You think you know vegetable soup? Shakespeare's Cleopatra with her "infinite variety" had nothing on vegetable soup. It can be thick and chunky, light and delicate, rich and smoky or bright and tangy. Vegetable soup can be a meal in itself or an appetizing first course, a soul-satisfying lunch or a blissfully warming supper.
It starts with stock, of course. But that doesn't mean you need to use meat, or even poultry or fish. With a few tricks, you can coax enough flavor and body out of just vegetables to be a fabulous foundation for a truly vegetarian soup.
Start with aromatics. Leeks are incredibly flavorful -- just simmer them alone in water, and you're halfway to a good vegetable stock. Add celery, carrots, garlic and herbs, and you have a versatile light vegan stock. Cutting the vegetables into a small dice and lightly sauteing them helps them quickly release their flavors.
You can use it instead of water to cook rice and grains for a pilaf or for a light risotto. It can be frozen and kept on hand for use in deglazing a saute pan to make a nice little pan sauce for fish or chicken. Or add caramelized onions and sugar and a little white wine and Armagnac, and you've got a luscious, rich soup with layers of flavors.
Another terrific stock comes from roasted vegetables. Toss onions, carrots, celery, garlic and celery root with a little olive oil and seasoning and roast them until tender and brown. Simmer them with leeks, herbs, mushrooms and potato peel for less than an hour, and you'll get a rich, brown stock with deep, earthy flavor.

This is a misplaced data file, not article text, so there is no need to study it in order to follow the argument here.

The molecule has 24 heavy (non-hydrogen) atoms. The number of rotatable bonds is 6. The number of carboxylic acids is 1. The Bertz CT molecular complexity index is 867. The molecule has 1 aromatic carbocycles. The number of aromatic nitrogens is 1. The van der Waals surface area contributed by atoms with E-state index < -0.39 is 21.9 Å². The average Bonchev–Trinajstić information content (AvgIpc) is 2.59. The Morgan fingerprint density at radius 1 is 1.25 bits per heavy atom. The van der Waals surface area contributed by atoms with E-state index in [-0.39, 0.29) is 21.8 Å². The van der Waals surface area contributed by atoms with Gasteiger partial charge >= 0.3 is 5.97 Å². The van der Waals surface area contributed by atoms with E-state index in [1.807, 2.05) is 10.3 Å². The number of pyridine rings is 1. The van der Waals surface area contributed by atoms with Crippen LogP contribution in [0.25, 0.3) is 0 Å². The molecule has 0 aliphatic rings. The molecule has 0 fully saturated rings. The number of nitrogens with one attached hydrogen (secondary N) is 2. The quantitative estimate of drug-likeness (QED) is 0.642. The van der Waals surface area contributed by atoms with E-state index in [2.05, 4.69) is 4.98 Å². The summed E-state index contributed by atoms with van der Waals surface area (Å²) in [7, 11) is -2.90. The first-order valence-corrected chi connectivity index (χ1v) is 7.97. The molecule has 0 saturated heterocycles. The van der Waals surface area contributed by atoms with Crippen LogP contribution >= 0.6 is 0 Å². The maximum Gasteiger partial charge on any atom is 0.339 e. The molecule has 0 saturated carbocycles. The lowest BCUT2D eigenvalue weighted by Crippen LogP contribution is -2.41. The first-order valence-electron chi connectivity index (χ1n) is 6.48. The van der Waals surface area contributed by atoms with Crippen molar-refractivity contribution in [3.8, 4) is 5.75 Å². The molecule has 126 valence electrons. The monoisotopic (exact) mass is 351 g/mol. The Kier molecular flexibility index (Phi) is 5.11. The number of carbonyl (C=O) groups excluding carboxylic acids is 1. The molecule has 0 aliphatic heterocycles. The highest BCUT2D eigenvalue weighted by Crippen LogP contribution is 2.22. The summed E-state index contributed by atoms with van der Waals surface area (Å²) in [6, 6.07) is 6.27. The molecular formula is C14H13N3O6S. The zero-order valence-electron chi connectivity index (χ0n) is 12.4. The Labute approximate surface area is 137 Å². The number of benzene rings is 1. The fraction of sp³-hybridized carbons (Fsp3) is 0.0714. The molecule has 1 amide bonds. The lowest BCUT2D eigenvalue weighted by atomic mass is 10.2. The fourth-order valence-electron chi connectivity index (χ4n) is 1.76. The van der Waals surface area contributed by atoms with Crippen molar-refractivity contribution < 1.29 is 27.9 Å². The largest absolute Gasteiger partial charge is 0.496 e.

This stock pairs well with grains such as brown rice or bulgur, and adds wonderful flavor when used as a cooking liquid to poach assertive greens such as cabbage, collards or kale. But perhaps most satisfying is a hearty vegetable soup made with dried small white beans, roasted mushrooms, potato and cabbage.
Or you can go for more pure flavor -- here mushrooms work great. Simmer dried and fresh mushrooms with aromatics to make an appealingly meaty stock that's even more wonderful when pearl barley is added, thickening the stock and giving it body. It's the basis for a soup made with sweet turnips and bright chard, a dish that reminds us how intensely flavorful each vegetable can be when handled properly.
Vegetable stocks are quick cooking and achieve maximum flavor, depending on the ingredients, in 30 minutes to an hour after coming to a boil-- just enough time to relax with a glass of wine and consider your next steps. Don't leave vegetable stock on the burner for hours; you'll end up with a wilted flavor and a slight bitterness from the aromatics. For the longer simmering stocks cut the vegetables into larger pieces.
Once a vegetable stock has finished cooking, strain it immediately through a fine mesh strainer lined with a cheesecloth. Letting the vegetables stand in the stock after cooking can cause the stock to lose vibrancy. After straining, however, you may refrigerate or freeze as desired.
Serve a fennel-onion soup with simple garlic toasts made by rubbing crostini with a cut clove of garlic. Or, for a cheese-crusted version, divide the soup into four baking dishes and top each with two or three croutons and about one-fourth cup shredded Gruyere cheese before baking in a 400-degree oven 30 to 35 minutes.Copyright © 2015, Los Angeles Times